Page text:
February 28, 2007
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Global Climate Change Digest
A Guide to Information on Greenhouse Gases and Ozone Depletion
Published July 1988 through June 1999
FROM VOLUME 6, NUMBER 7-8, JULY-AUGUST 1993
"Global Surface Air
Temperature Variations during the Twentieth Century," The Holocene.
"Part 1. Spatial, Temporal and Seasonal Details," P.D. Jones
(Clim. Res., Univ. E. Anglia, Norwich NR4 7TJ, UK), K.R. Briffa, 2(2),
165-179, 1992. A detailed review of uncertainties inherent in the instrumental
record over the last 140 years, particularly the need to adjust early sea
surface temperature data to account for changes in the measurement method.
Concludes the world has warmed by about 0.5·C since the nineteenth century.
"Part 2. Implications for Large-Scale, High-Frequency Palaeoclimatic
Studies," K.R. Briffa (address immed. above), P.D. Jones, 3(1),
77-88, 1993. Traditional inferences on global mean temperature change based on
regional proxies around the margins of the North Atlantic must be viewed with
some caution, because information on temperature change over the oceans,
particularly in the tropics, is necessary for accurately portraying global mean
change. The seasonality of response is important when integrating evidence from
different climate proxies; inferring annual temperature change on the basis
of summer-responsive data is highly questionable.
"A New Perspective
on Recent Global Warming: Asymmetric Trends of Daily Maximum and Minimum
Temperature," T.R. Karl (NCDC-NOAA, Fed. Bldg., Asheville NC 28801), P.D.
Jones et al., Bull. Amer. Meteor. Soc., 74(6), 1007-1023, June
Analysis of a recently augmented data set covering over 37% of the global
landmass shows that, from 1951 to 1990, the rise of the daily minimum
temperature has occurred at a rate three times that of the maximum temperature.
Although links to large-scale climate forcings such as sulfate aerosols,
greenhouse gases or biomass burning remain tentative, the result is clearly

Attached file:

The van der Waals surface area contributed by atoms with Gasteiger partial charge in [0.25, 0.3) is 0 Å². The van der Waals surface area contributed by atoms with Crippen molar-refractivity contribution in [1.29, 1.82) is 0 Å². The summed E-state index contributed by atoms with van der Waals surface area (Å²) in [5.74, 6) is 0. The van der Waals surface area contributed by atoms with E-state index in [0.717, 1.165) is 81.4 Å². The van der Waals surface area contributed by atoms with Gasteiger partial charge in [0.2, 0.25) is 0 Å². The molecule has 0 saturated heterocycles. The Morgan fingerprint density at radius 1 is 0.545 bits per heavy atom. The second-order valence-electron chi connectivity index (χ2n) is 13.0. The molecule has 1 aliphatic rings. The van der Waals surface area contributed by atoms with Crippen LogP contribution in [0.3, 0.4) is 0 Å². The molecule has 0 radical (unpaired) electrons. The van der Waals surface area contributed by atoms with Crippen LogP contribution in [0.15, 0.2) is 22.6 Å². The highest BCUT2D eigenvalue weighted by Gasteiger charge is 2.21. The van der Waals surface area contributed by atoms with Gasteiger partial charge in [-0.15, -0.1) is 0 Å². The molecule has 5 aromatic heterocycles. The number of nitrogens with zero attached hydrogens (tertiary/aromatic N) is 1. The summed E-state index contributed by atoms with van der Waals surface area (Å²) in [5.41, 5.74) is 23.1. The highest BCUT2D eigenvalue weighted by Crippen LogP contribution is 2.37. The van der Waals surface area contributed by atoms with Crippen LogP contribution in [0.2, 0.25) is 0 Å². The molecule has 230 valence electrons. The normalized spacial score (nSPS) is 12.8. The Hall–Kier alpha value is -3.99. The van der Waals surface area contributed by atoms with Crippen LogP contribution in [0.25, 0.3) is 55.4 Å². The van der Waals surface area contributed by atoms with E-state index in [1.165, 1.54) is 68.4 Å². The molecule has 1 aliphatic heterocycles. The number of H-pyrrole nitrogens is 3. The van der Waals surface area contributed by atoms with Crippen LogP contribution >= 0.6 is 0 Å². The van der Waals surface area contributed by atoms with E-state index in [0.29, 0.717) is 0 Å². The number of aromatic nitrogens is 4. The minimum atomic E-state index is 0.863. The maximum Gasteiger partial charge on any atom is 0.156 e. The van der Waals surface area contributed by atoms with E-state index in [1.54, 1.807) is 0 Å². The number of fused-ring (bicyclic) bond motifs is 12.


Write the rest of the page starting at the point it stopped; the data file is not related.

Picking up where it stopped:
important both scientifically and practically.
Climate Change in Europe," R.C. Balling Jr. (Dept. Geog., Arizona State
Univ., Tempe AZ 85287), S.B. Idso, Environ. Conserv., 19(4),
349-353, Winter 1992.
European temperature and precipitation data show trends observed in previous
studies of the authors for the U.S. and British Isles: precipitation begins to
increase at about the time that Northern Hemispheric SO2 emissions begin their
rapid rise, while prior upward trends of surface air temperature are abruptly
truncated. These and other observations support the premise that anthropogenic
climate change is occurring in Europe, but it may well be SO2-induced
rather than CO2-induced.
Measurements Constraining the Role of Sulphate Aerosols in Mid-Latitude Ozone
Depletion," D.W. Fahey (Aeron. Lab., NOAA, 325 Broadway, Boulder CO 80303),
S.R. Kawa et al., Nature, 363(6429), 509-514, June 10, 1993.
Measurements of stratospheric sulfate aerosol, reactive nitrogen and
chlorine concentrations at middle latitudes confirm the importance of aerosol
surface reactions that convert active nitrogen to a less active, reservoir form,
making mid-latitude stratospheric ozone less vulnerable to active nitrogen and
more vulnerable to chlorine species. Increases in aerosol concentration
following volcanic eruptions will have only a limited effect on ozone depletion
at these latitudes.
Cycle," J.L. Sarmiento (Geol. Sci., Princeton Univ., Princeton NJ
08544), Chem. Eng. News, 30-43, May 31, 1993. (A special report for
which reprints are available, $10 per copy, from Distribution, Rm. 210, Amer.
Chem. Soc., 1155 16th St. NW, Washington DC 20036.)
A comprehensive summary by a prominent researcher in the field, covering
current understanding, recent developments, and directions of future work, set
in the context of global warming concerns.
Two items from Clim.
Change, 23(4), Apr. 1993, both concerning the satellite altimetry
data of Zwally et al. (1989) which suggests that the Greenland ice sheet has
thickened in recent years, much more than others have estimated.
"Is the Greenland Ice Sheet Getting Thicker?" R.J. Braithwaite
(Greenland Geol. Survey, Copenhagen, Denmark), 379-381. Comments on the
following paper by van der Veen, stressing the need for more information on the
topic and for better communication between remote sensing researchers and
"Interpretations of Short-Term Ice Sheet Elevation Changes Inferred
from Satellite Altimetry," C.J. van der Veen (Byrd Polar Res. Ctr., Ohio
State Univ., Columbus OH 43210), 383-405. Applies a simple model for
interpreting the results of Zwally et al., and concludes that there is an
unidentified source of error in their results.
Viewed from Devil's Hole," J. Imbrie (Dept. Geol., Brown Univ., Providence
RI 02912), A.C. Mix, D.G. Martinson, Nature,
363(6429), 531-534, June 10, 1993.
Relates to a paper by Winograd et al. (Global Climate Change Digest,
p. 212, Dec. 1992), which calls into question the Milankovich theory of climatic
fluctuations. This paper demonstrates that applying the Devils Hole chronology
involved to ocean cores requires physically implausible changes in sedimentation
rate, contradicting the conclusions of Winograd et al.
Setting the Stage for Mission to Planet Earth," H.F. Eden (Astro-Space
Div., Martin Marietta Corp., POB 800, Princeton NJ 08543), B.P. Elero, J.N.
Perkins, Eos, 74(26), 281, 285, June 19, 1993. Summarizes the
instrumentation and observational histories of the Nimbus 1 through 7
Guide to Publishers
Index of Abbreviations